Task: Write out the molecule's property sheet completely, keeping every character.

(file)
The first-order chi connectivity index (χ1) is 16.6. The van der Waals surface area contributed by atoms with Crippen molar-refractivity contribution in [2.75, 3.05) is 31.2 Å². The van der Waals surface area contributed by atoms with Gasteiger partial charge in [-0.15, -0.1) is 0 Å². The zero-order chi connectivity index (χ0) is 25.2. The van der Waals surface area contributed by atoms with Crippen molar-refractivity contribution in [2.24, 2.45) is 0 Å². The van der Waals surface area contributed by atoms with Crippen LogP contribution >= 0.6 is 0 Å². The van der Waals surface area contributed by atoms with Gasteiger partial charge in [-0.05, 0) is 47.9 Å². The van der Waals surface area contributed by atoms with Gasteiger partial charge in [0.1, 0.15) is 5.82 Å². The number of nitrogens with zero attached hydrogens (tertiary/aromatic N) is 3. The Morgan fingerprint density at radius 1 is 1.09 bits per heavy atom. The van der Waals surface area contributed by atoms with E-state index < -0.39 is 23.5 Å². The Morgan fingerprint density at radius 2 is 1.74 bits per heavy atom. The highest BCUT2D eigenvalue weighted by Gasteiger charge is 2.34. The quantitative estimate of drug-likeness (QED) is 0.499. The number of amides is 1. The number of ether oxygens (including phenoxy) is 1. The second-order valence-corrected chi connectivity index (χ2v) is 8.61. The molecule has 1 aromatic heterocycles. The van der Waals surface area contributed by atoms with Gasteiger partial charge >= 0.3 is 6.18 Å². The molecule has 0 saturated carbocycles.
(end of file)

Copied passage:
The first-order chi connectivity index (χ1) is 16.6. The van der Waals surface area contributed by atoms with Crippen molar-refractivity contribution in [2.75, 3.05) is 31.2 Å². The van der Waals surface area contributed by atoms with Gasteiger partial charge in [-0.15, -0.1) is 0 Å². The zero-order chi connectivity index (χ0) is 25.2. The van der Waals surface area contributed by atoms with Crippen molar-refractivity contribution in [2.24, 2.45) is 0 Å². The van der Waals surface area contributed by atoms with Crippen LogP contribution >= 0.6 is 0 Å². The van der Waals surface area contributed by atoms with Gasteiger partial charge in [-0.05, 0) is 47.9 Å². The van der Waals surface area contributed by atoms with Gasteiger partial charge in [0.1, 0.15) is 5.82 Å². The number of nitrogens with zero attached hydrogens (tertiary/aromatic N) is 3. The Morgan fingerprint density at radius 1 is 1.09 bits per heavy atom. The van der Waals surface area contributed by atoms with E-state index < -0.39 is 23.5 Å². The Morgan fingerprint density at radius 2 is 1.74 bits per heavy atom. The highest BCUT2D eigenvalue weighted by Gasteiger charge is 2.34. The quantitative estimate of drug-likeness (QED) is 0.499. The number of amides is 1. The number of ether oxygens (including phenoxy) is 1. The second-order valence-corrected chi connectivity index (χ2v) is 8.61. The molecule has 1 aromatic heterocycles. The van der Waals surface area contributed by atoms with Gasteiger partial charge >= 0.3 is 6.18 Å². The molecule has 0 saturated carbocycles.